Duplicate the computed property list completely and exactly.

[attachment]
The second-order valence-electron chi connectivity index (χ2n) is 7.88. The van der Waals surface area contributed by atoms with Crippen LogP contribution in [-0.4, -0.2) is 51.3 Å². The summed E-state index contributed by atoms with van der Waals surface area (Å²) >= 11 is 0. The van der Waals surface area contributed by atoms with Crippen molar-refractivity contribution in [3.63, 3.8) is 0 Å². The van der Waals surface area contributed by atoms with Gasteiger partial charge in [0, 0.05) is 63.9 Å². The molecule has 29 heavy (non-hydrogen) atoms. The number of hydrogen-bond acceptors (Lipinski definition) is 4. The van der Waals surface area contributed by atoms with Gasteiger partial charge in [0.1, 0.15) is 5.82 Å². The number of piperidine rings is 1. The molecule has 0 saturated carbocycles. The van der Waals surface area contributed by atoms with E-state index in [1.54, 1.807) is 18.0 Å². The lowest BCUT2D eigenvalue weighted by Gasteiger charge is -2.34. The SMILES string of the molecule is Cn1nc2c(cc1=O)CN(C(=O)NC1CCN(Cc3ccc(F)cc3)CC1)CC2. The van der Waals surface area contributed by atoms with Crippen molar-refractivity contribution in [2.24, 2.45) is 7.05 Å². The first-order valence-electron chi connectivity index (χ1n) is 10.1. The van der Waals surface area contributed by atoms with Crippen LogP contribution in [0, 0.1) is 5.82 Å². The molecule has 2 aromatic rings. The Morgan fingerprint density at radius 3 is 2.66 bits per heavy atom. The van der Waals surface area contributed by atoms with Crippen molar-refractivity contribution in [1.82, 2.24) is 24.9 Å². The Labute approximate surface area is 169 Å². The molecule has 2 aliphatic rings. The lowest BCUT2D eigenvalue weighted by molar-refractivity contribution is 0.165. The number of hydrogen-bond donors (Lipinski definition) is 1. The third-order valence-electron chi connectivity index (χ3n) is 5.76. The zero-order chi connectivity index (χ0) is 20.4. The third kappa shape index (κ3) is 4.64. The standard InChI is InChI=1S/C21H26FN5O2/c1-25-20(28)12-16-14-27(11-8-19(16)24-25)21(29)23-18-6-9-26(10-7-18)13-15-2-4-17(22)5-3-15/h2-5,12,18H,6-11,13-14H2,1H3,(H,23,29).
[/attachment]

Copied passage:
The second-order valence-electron chi connectivity index (χ2n) is 7.88. The van der Waals surface area contributed by atoms with Crippen LogP contribution in [-0.4, -0.2) is 51.3 Å². The summed E-state index contributed by atoms with van der Waals surface area (Å²) >= 11 is 0. The van der Waals surface area contributed by atoms with Crippen molar-refractivity contribution in [3.63, 3.8) is 0 Å². The van der Waals surface area contributed by atoms with Gasteiger partial charge in [0, 0.05) is 63.9 Å². The molecule has 29 heavy (non-hydrogen) atoms. The number of hydrogen-bond acceptors (Lipinski definition) is 4. The van der Waals surface area contributed by atoms with Gasteiger partial charge in [0.1, 0.15) is 5.82 Å². The number of piperidine rings is 1. The molecule has 0 saturated carbocycles. The van der Waals surface area contributed by atoms with E-state index in [1.54, 1.807) is 18.0 Å². The lowest BCUT2D eigenvalue weighted by Gasteiger charge is -2.34. The SMILES string of the molecule is Cn1nc2c(cc1=O)CN(C(=O)NC1CCN(Cc3ccc(F)cc3)CC1)CC2. The van der Waals surface area contributed by atoms with Crippen molar-refractivity contribution in [2.24, 2.45) is 7.05 Å². The first-order valence-electron chi connectivity index (χ1n) is 10.1. The van der Waals surface area contributed by atoms with Crippen LogP contribution in [0, 0.1) is 5.82 Å². The molecule has 2 aromatic rings. The Morgan fingerprint density at radius 3 is 2.66 bits per heavy atom. The van der Waals surface area contributed by atoms with Crippen molar-refractivity contribution in [1.82, 2.24) is 24.9 Å². The Labute approximate surface area is 169 Å². The molecule has 2 aliphatic rings. The lowest BCUT2D eigenvalue weighted by molar-refractivity contribution is 0.165. The number of hydrogen-bond donors (Lipinski definition) is 1. The third-order valence-electron chi connectivity index (χ3n) is 5.76. The zero-order chi connectivity index (χ0) is 20.4. The third kappa shape index (κ3) is 4.64. The standard InChI is InChI=1S/C21H26FN5O2/c1-25-20(28)12-16-14-27(11-8-19(16)24-25)21(29)23-18-6-9-26(10-7-18)13-15-2-4-17(22)5-3-15/h2-5,12,18H,6-11,13-14H2,1H3,(H,23,29).